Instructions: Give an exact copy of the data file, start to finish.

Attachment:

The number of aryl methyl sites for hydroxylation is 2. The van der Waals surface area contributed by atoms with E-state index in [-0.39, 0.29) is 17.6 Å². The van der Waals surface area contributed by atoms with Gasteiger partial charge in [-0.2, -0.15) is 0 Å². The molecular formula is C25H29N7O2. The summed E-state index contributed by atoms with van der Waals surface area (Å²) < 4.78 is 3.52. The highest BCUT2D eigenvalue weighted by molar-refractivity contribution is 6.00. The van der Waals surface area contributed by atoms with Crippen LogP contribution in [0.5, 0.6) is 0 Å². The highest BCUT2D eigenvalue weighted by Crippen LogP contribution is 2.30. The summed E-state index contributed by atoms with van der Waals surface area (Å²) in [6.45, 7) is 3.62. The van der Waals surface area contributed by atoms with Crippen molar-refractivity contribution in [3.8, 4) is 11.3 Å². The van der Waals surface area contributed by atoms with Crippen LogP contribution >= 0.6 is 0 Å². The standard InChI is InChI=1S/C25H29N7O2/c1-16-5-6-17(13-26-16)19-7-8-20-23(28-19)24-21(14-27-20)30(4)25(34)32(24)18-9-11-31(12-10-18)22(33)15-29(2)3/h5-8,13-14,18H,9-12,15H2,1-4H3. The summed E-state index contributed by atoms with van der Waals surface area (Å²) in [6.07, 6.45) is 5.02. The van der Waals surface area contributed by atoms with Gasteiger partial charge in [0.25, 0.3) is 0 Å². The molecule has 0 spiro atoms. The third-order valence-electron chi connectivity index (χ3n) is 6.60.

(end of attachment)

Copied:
The number of aryl methyl sites for hydroxylation is 2. The van der Waals surface area contributed by atoms with E-state index in [-0.39, 0.29) is 17.6 Å². The van der Waals surface area contributed by atoms with Gasteiger partial charge in [-0.2, -0.15) is 0 Å². The molecular formula is C25H29N7O2. The summed E-state index contributed by atoms with van der Waals surface area (Å²) < 4.78 is 3.52. The highest BCUT2D eigenvalue weighted by molar-refractivity contribution is 6.00. The van der Waals surface area contributed by atoms with Crippen LogP contribution in [0.5, 0.6) is 0 Å². The highest BCUT2D eigenvalue weighted by Crippen LogP contribution is 2.30. The summed E-state index contributed by atoms with van der Waals surface area (Å²) in [6.45, 7) is 3.62. The van der Waals surface area contributed by atoms with Crippen molar-refractivity contribution in [3.8, 4) is 11.3 Å². The van der Waals surface area contributed by atoms with Crippen LogP contribution >= 0.6 is 0 Å². The standard InChI is InChI=1S/C25H29N7O2/c1-16-5-6-17(13-26-16)19-7-8-20-23(28-19)24-21(14-27-20)30(4)25(34)32(24)18-9-11-31(12-10-18)22(33)15-29(2)3/h5-8,13-14,18H,9-12,15H2,1-4H3. The summed E-state index contributed by atoms with van der Waals surface area (Å²) in [6.07, 6.45) is 5.02. The van der Waals surface area contributed by atoms with Gasteiger partial charge in [0.25, 0.3) is 0 Å². The molecule has 0 spiro atoms. The third-order valence-electron chi connectivity index (χ3n) is 6.60.